Anyone who served in the military understands the underlying principle of getting the bottom line up front. Because in a war zone there is always a chance the “messenger” might not get to complete their report or dispatch due to hostile fire.
The bottom line here is President Obama should pardon Gen. David Petraeus immediately. Given the outcome of the FBI investigation into Hillary Clinton’s use of a private computer server during her four years as secretary of State, anything short of a full pardon by the president of Gen. Petraeus should be considered unacceptable by every American — especially the 2.2 million men and women in uniform and America’s 22 million veterans.
Surely there are distinctions between the two investigations. The classified material discovered in Gen. Petraeus’ home and that he gave to an Army Reserve major with a secret clearance (his alleged paramour) was never accessed by hostile actors. In contrast, FBI Director James B. Comey briefed:
“We do assess that hostile actors gained access to the private commercial email accounts of people with whom Secretary Clinton was in regular contact from her personal account She also used her personal email extensively while outside the United States, including sending and receiving work-related emails in the territory of sophisticated adversaries We assess it is possible that hostile actors gained access to Secretary Clinton’s personal email account.”
Mr. Comey also said among the thousands of email chains examined, “Eight of those chains contained information that was Top Secret at the time they were sent Seven email chains concern matters that were classified at the Top Secret Special Access Program level.”
I will not stoop to partisanship. Nor am I questioning or trying to impugn Mrs. Clinton’s integrity, trustworthiness, motives, patriotism or suitability for any position of increased responsibility in our government. Everyone knows she is the Democratic Party front-runner for the presidency. The American people will decide on Nov. 8, 2016 who will have the privilege of serving as our 45th president and next commander in chief.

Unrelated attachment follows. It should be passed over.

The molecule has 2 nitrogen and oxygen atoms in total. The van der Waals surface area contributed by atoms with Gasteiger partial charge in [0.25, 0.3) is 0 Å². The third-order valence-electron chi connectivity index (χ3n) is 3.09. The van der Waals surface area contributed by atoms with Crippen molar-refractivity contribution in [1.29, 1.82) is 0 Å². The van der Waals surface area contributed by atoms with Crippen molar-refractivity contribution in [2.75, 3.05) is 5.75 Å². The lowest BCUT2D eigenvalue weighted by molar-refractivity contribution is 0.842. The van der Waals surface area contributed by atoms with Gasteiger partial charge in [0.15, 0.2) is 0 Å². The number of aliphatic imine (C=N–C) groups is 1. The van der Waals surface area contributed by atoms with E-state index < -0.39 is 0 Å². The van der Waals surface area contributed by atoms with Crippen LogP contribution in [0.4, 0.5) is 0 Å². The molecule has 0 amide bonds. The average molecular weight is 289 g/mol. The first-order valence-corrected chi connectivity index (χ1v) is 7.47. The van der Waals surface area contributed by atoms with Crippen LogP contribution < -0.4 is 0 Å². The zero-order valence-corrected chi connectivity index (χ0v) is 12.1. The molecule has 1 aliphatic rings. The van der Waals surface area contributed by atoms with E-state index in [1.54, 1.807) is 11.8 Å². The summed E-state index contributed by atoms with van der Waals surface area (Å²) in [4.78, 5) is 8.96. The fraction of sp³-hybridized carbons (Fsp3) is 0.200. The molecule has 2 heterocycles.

Gen. Petraeus had one of the most-distinguished careers of any military officer in modern history. He led American soldiers at the platoon, company, battalion, brigade, division, army and theater levels in peacetime and wartime. Gen. Petraeus positively impacted hundreds of thousands of American service members and their families. His final military assignment from 2010-11 was serving concurrently as the commander of U.S. Forces in Afghanistan and International Security Assistance Forces — Afghanistan (ISAF).
Gen. Petraeus’ bold leadership and strategies, especially as the senior commander in Iraq during “The Surge” in the midst of violent sectarian strife in 2007 and later in Afghanistan, helped spare thousands of American, Iraqi and Afghani lives. At his retirement ceremony, former Chairman of the Joint Chiefs of Staff Adm. Mike Mullen compared Gen. Petraeus to Ulysses S. Grant and Dwight D. Eisenhower as one of the great battle captains in American history. After leaving the military, Gen. Petraeus served as CIA Director from Oct. 11, 2011 to Nov. 9, 2012. He resigned from the CIA amid allegations of an affair. In April 2015, a federal judge in Charlotte, N.C. convicted Gen. Petraeus of the charge of unauthorized removal and retention of classified information. He was sentenced to two years’ probation and fined $100,000.
The American people will ultimately decide whether there has been any injustice or inequity with how Mrs. Clinton and Gen. Petraeus were treated by our government. Here is what we know. On a legal technicality having to do with “intent,” one senior person directly involved in a significant breach of highly classified material walked away from a yearlong FBI investigation without being charged. The other senior person — who served our nation with distinction in uniform for 37 years (including nearly six years in a combat zone) and another year as CIA director — had his sterling reputation sullied, was charged and convicted. Prior to the investigation into his handling of classified material, Gen. Petraeus’ integrity was considered above reproach going back to his days as a West Point cadet in the early 1970s. Fair and reasonable people know Gen. Petraeus paid dearly for his transgressions. Nonetheless, he now has a conviction.
At this pivotal point in our nation’s history, there is really only one outcome that is fair to this distinguished soldier — statesman who wears 11 combat service bars on his right sleeve and who defended our freedom and American way of life for nearly 40 years. He must be pardoned.
The American people recognize what fair and just treatment looks like when they see it. Likewise, the converse is true. I am confident President Obama will do the right thing and pardon Gen. David Petraeus. Presumably the president understands that action will not only convey the right message to our men and women in uniform and our veterans; it also will sends the right message to the American people.
• Mike Galloucis, who served 30 years on active duty as a U.S. Army officer, led a brigade task force of 5,000 soldiers in Iraq under the overall leadership of Gen. David Petraeus. The views expressed here are the author’s and do not represent anyone else or any organization.